Sunn hemp (Crotalaria
juncea L.) is one of the earliest and most distinctly named
fibers of India.
It has great potential as an annually renewable, multi-purpose
fiber crop. It is the most important species of the
Crotalaria genus, which is comprised of over 350 species
located in the tropics and subtropics of both hemispheres.Past
research efforts have shown that the soft, lignified fibers
produced in the stem of sunn hemp could be utilized in the
manufacturing of pulp and paper, and more recent efforts have
indicated that other potential products can be developed from
these fibers. Additional characteristics that enhance the value
potential of sunn hemp as a non wood, fiber crop are low
nitrogen fertilization requirements, the ability to fix nitrogen
and to grow in marginal soils, drought resistance, and
resistance to root-knot nematodes.
The bast fibers are utilized for the manufacture of cordage and
high quality paper. In addition to the uses as a green manure
crop and as a fiber source, research is being conducted in Texas
to determine if the shorter core fibers of sunn hemp can be
utilized in the manufacture of soil-less potting media for
commercial nursery application.
is generally considered to have originated in India; Most of the
present-day sunn hemp production is located in India,
Bangladesh, and Brazil, where it has been cultivated since
prehistoric times. It is grown as a green manure crop, a fodder
crop, or for the bast fibers.
Sunn hemp is a short-day, erect shrubby annual, generally 1 to 4
m in height. The stems are cylindrical and ribbed. Branching in
the upper portion is minimized with dense plantings. The simple,
elliptic to oblong shaped leaves, are spirally arranged on the
stem. The root system is characterized by a long, strong
taproot, well developed lateral roots, and much branched and
lobed nodules, up to 2.5 cm in length. Extensive
cross-pollination occurs in sunn hemp and self-pollination takes
place after the stigmatic surface has been insect or
mechanically stimulated. Seeds are small, flattened,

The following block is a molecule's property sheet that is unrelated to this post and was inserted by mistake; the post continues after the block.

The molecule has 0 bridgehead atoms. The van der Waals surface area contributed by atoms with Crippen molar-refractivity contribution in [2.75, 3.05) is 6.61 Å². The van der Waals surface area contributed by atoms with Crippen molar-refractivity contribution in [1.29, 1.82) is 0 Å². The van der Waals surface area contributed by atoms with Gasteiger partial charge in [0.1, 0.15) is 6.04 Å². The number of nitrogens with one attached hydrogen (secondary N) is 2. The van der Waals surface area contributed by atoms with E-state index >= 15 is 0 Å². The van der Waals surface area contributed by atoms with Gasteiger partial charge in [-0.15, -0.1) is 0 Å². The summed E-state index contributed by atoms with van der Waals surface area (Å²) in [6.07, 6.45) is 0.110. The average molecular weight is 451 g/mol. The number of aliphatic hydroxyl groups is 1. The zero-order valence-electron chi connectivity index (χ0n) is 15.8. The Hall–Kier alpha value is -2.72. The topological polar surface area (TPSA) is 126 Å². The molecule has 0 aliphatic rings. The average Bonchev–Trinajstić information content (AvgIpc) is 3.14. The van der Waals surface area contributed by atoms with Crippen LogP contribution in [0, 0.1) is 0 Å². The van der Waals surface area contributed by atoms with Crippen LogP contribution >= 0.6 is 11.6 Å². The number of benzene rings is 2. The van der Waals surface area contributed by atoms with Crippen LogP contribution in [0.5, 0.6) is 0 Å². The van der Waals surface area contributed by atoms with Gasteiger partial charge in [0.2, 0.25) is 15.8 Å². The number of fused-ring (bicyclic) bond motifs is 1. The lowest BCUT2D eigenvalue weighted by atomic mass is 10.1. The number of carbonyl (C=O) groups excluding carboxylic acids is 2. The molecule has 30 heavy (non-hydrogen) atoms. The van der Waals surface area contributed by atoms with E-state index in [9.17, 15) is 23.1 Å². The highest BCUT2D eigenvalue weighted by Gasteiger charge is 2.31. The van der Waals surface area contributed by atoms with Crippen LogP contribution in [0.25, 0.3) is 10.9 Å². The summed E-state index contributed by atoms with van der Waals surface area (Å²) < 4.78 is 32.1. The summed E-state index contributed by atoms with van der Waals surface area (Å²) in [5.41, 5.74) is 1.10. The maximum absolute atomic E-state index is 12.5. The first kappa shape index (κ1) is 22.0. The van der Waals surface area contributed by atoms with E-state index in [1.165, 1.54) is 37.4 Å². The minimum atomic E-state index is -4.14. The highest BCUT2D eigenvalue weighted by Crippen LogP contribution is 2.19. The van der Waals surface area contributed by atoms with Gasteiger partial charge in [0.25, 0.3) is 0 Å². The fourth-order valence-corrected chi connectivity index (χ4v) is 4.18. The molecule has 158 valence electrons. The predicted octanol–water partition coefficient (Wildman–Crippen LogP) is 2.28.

kidney-shaped, and contain approximately 35% protein. Due to
cultivar and environment, seed weight is highly variable,
ranging from 18 to 30 seed per gram.
Cultivation and Management
Good land preparation should be made before planting sunn hemp
for fiber production. Although reports on fertilization
requirements vary, additions of P are generally recommended for
low phosphorous soils. Sunn hemp is fast growing and generally
suppresses weed populations due to dense canopy shading.
However, early season weed control has been shown to improve
yields when sunn hemp is grown for fiber. No herbicides are
currently registered for use in sunn hemp production.
Planting dates differ among locations; however, adequate soil
moisture and frost-free, warm weather conditions will provide
rapid emergence and the highest yields.
As one of the most widely grown green manure crops throughout
the tropics, sunn hemp is often grown in rotation with several
different crop species. The stems of sunn hemp are composed of
two fibers, the bast and woody core. The bast fibers, which are
located in the outer bark, are much longer than the core fibers,
but the two fiber widths are very similar. The proportion of
bark in the total stalk, by dry weight, generally ranges from
15% to 20%.
It produced high organic matter yields, was able to fix
nitrogen, and could reduce the build-up of root-knot nematode
populations However, the difficulty in producing seed caused
many farmers to abandon the growing of this crop. Interest in
growing sunn hemp was renewed during World War II, as C.
juncea was added to the list of critical war materials in
1942 because of its potential use as cordage fiber, especially
for Marine Oakum. Sunn hemp may be superior to kenaf for some
fiber properties, including bast fiber length (3.79 vs. 2.62 mm)
and width (24.3 vs. 19.7 µm).
Sunn hemp possessed the following properties that made it an
excellent candidate for papermaking:
(1) Good yields of bleachable sulfate pulps,
(2) Pulp strength properties that are equal to or greater than
those of mixed southern hardwood pulp, and
(3) Bast fiber length to width ratio that is greater than those
of wood fibers.